Graffiti artist Banksy decorates streets, walls, bridges and zoos of towns and cities throughout the world. His identity remains unknown but his work is witty, subversive and prolific. And now, he’s put together the best of his work in a fully illustrated colour volume.
Banksy, Britain's now-legendary "guerilla" street artist, has painted the walls, streets, and bridges of towns and cities throughout the world. Not only did he smuggle his pieces into four of New York City's major art museums, he's also "hung" his work at London's Tate Gallery and adorned Israel's West Bank barrier with satirical images. Banksy's identity remains unknown, but his work is unmistakable—with prints selling for as much as $45,000.
Бэнкси уже давно стал культовой фигурой в среде граффитистов, хотя его настоящее имя до сих пор остается загадкой. Первая иллюстрированная биография на русском языке знакомит читателя с работами скандально известного английского андерграундного художника. Рисунки и фотографии сопровождаются автобиографическими анекдотами, афоризмами и практическими указаниями по рисованию граффити по трафаретам.
In this latest issue of Architectural Design the guest editors are drawn, like the content, from contrasting tastes and generations. Charles Jencks, the definer of Post-Modernism for thirty years, discusses some issues that have re-emerged today, while the young group of British architects, FAT, argues for a particular version of RPM. An interview between Rem Koohaas and Charles Jencks discusses the influence of Post-Modernism while investigations of street art, graffiti and the 1980 Venice Biennale show that communication is at the heart of this radical strain of architecture. This issue brings together an unlikely and exciting pairing of guest-editors: internationally acclaimed critic Charles Jencks, whose name became synonymous with Post-modernism in the 80s, and the dynamic architectural group, FAT. Features work by: ARM, Atelier Bow Wow, Édouard François, FOA, Rem Koolhaas, John and Valerio Olgiati.
See a scribble or a full mural on the side of a building or subway and most people will turn their heads in disgust. Why? Because most have a misconception of what art is, the different types of art and its history. So the question here is how can one artist, one supporter or maybe a whole community change the perspective of the world about what graffiti is and how it all began. Larger portion of society looks at graffiti as a non-form of art. In this research essay I would like you to open your mind and for you to really take a moment to think quietly to yourself and ask what art is. Graffiti Art is, as Banksy describes, “Imagine a city where graffiti wasn’t illegal, a city where everybody could draw whatever they liked. Where every street was awash with a million colours and little phrases. Where standing at a bus stop was never boring. A city that felt like a party where everyone was invited, not just the estate agents and barons of big business. Imagine a city like that and stop leaning against the wall - it’s wet.” – Banksy, Wall and Piece Or as Cath Crowley, Graffiti Moon “I spray the sky fast. Eyes ahead and behind. Looking for cops. Looking for anyone I don’t want to be here. Paint sails and the things that kick in my head scream from can to brick. See this, see this. See me emptied onto a wall.” Cath Crowley, Graffiti Moon So while you read this research essay keep the question in the back of your mind…Is Graffiti Art?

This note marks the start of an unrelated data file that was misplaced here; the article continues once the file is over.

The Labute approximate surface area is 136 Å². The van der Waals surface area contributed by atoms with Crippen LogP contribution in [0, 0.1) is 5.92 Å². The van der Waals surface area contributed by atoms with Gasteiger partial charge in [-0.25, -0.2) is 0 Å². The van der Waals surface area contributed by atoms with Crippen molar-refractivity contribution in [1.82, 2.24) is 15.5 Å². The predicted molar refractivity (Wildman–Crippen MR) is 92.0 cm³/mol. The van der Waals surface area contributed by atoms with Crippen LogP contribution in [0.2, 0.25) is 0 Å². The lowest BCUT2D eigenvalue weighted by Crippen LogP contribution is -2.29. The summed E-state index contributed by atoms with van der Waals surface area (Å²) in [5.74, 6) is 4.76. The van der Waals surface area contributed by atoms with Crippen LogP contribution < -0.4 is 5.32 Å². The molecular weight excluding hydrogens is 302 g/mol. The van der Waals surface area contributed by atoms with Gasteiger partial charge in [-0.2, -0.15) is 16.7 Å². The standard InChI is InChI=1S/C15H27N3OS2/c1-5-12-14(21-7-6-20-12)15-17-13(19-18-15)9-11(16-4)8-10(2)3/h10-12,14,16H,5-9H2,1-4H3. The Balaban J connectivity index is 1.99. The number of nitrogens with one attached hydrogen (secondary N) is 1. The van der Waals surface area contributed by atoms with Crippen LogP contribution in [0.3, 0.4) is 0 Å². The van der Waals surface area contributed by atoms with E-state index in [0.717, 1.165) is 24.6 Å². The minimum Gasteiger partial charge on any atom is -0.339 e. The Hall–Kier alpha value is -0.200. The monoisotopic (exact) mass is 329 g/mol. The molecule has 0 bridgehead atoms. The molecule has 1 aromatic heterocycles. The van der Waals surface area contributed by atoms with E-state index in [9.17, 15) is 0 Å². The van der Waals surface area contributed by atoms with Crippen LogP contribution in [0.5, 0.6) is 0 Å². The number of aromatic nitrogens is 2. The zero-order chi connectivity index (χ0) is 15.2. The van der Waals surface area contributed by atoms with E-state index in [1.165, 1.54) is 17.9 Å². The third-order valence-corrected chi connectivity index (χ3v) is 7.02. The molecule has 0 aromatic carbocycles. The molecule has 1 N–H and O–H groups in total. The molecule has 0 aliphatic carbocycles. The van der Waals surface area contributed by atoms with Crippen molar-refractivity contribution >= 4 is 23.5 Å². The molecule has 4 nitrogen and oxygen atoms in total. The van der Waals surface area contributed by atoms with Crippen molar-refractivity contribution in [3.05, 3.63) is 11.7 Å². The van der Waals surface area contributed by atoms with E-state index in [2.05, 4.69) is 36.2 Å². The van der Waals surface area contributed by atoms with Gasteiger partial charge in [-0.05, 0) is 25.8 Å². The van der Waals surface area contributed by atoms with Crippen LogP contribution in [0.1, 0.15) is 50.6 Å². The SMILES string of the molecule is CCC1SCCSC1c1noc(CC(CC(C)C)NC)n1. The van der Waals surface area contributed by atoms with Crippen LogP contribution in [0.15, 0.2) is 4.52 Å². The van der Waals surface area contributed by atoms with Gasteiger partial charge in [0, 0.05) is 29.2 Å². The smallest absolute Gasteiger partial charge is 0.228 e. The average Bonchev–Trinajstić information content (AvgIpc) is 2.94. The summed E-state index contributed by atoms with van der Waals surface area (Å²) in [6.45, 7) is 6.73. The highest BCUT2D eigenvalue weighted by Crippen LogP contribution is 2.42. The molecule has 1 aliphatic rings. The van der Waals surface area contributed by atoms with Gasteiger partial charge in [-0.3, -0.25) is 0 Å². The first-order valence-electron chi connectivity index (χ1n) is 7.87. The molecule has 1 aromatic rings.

A Collection of Graffiti Locations and Photographs from Around the U.K.
Author: Martin Bull
Publisher: PM Press
An up-to-date visual tour of the rest of the graffiti artist's street works from the past five years catalogs more than 100 different locations and is complemented by informative facts, a walking tour of pieces in Banksy's native Bristol and examples of graffiti works by a selection of his peers. Original.
In any urban setting throughout the world today, you can expect to see examples of stencil art. On street corners, train stations and public toilets the world over stencil art is a favoured tool of the graffiti artist. Many consider such imagery urban pollution, the work of mindless vandals. Such attitudes ignore what has fast become one of the most significant artistic and cultural movements of the early 21st century. Stencil art is no longer the sole domain of the graffiti artist, the aesthetic is now ubiquitous in advertising, the mainstream press and even on the walls of the world's most famous galleries.